There was a second incident, also in Pilot Assist mode, when the vehicle (presumably) lost its lock on the car ahead and started accelerating. And on a few other occasions, the automatic collision braking system has kicked in when not needed.
There is nothing more quintessentially “American capitalism” in flavor than The Cheesecake Factory. Wealth run wild. Chaotic visual fantasies realized with no aesthetic discipline. An obsession with appearance of luxury. Gross excess that excels at feigning its quality. It feels like a relic of another era, one where such a vision was sold to the American public as a utopian concept. It, like the brief period of neoliberalistic prosperity that made it possible, is a fever dream made manifest. Enjoy it while you can.
In 2009 I posted part 1 and part 2 of my log of a family vacation in Italy. While looking for something else (Ben Folds concert location — long story), I discovered that I had composed but never published some additional entries. Part 3 (Florence) is barebones, part 4 (Cinque Terra) needs some revisions, but this final entry is basically complete. So here it is, better late than never. In keeping with my posting style of that time, it includes some Deep Thoughts at the end about Life, the Universe, and our place in it all.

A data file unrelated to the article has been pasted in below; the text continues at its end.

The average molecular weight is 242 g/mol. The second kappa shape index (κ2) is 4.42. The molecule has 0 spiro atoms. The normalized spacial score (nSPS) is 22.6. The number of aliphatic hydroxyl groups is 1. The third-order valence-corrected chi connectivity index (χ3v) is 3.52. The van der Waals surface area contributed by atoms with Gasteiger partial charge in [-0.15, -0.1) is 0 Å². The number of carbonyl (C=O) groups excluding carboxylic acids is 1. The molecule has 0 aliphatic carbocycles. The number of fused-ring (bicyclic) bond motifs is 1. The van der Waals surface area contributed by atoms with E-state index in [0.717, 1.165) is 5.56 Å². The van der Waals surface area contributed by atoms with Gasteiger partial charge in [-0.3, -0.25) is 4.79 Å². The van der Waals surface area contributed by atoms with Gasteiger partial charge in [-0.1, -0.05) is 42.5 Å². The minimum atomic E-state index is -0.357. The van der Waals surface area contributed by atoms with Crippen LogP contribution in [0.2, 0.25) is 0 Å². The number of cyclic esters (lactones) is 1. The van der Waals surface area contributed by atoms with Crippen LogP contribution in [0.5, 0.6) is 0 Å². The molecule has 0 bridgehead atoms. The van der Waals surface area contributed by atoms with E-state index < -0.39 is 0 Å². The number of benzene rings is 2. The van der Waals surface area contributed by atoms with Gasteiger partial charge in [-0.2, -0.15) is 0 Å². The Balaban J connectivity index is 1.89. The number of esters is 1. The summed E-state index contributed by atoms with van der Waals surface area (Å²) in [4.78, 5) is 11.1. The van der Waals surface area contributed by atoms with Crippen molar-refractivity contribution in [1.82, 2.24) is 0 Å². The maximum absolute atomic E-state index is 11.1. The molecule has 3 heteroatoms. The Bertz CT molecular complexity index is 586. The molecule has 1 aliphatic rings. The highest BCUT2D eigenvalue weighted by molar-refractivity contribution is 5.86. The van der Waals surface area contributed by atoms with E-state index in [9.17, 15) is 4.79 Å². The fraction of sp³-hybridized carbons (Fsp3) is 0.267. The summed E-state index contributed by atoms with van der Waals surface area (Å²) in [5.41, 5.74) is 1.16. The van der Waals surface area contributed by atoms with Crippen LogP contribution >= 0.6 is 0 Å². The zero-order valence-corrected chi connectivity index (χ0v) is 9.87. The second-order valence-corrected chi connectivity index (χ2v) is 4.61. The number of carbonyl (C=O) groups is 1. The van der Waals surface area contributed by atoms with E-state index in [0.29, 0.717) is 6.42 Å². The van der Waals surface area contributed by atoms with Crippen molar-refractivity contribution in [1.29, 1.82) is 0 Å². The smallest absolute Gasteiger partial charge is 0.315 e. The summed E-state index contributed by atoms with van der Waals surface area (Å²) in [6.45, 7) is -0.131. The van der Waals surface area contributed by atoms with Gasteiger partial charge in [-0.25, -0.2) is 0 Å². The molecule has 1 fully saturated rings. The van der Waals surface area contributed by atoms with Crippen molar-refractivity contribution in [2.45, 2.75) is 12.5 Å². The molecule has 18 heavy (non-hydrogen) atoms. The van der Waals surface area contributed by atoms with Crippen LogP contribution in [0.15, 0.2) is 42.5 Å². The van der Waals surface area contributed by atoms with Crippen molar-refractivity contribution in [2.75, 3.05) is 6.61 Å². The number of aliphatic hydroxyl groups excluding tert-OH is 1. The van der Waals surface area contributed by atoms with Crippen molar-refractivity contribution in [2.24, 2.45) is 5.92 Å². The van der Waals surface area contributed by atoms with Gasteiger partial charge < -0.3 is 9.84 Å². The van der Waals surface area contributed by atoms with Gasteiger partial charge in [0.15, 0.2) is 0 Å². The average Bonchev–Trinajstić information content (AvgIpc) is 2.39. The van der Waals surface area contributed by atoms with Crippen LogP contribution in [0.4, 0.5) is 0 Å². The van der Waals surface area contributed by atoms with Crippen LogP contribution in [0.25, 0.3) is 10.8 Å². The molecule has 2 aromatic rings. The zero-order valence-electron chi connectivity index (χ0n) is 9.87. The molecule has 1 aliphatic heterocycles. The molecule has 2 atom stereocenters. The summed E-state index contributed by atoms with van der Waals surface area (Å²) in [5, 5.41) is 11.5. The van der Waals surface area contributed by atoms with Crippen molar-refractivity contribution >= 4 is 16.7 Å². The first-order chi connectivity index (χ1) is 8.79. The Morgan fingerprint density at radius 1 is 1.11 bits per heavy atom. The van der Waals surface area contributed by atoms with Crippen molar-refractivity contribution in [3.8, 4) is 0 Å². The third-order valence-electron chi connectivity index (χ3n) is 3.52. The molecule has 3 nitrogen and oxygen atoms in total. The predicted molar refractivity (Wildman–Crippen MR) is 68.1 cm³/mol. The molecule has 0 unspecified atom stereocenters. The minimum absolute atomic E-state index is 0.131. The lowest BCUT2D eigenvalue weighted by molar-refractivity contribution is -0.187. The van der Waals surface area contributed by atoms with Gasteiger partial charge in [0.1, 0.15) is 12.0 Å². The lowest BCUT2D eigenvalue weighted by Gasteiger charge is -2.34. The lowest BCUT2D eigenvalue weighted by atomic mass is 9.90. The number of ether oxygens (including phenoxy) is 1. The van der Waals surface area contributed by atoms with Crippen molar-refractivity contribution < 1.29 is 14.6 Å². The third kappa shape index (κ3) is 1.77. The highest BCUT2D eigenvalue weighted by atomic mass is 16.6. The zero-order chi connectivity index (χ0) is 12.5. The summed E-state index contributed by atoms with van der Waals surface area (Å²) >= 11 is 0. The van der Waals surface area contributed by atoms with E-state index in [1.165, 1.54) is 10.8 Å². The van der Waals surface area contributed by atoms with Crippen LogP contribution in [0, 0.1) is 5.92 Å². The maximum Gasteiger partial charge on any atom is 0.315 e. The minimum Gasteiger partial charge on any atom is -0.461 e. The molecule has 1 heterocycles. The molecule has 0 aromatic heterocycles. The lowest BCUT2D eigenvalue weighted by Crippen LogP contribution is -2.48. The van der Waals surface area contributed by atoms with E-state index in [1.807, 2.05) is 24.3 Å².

I saw the original production of Sleep No More in Boston twice, as well as the New York production. The show is immersive and charged and incredible, one of the most amazing theater experiences I have ever witnessed. I was pulled aside into private spaces by actors, given objects, told by actors to go places and to do things. In one scene, an actor handed me his clothing as he undressed. I never once, not for a second, would have considered touching the actors. There is immersive theater, and then there is assault. The line, actually, is pretty clear.
I guess it is not shocking how some audience members behave, because so many human beings are terrible. But it is absolutely shocking and abhorrent the way the show management treated these incidents, and the ways in which they allowed their actors and technical staff to be abused by patrons night after night. Even worse are their feeble but repeated denials of responsibility.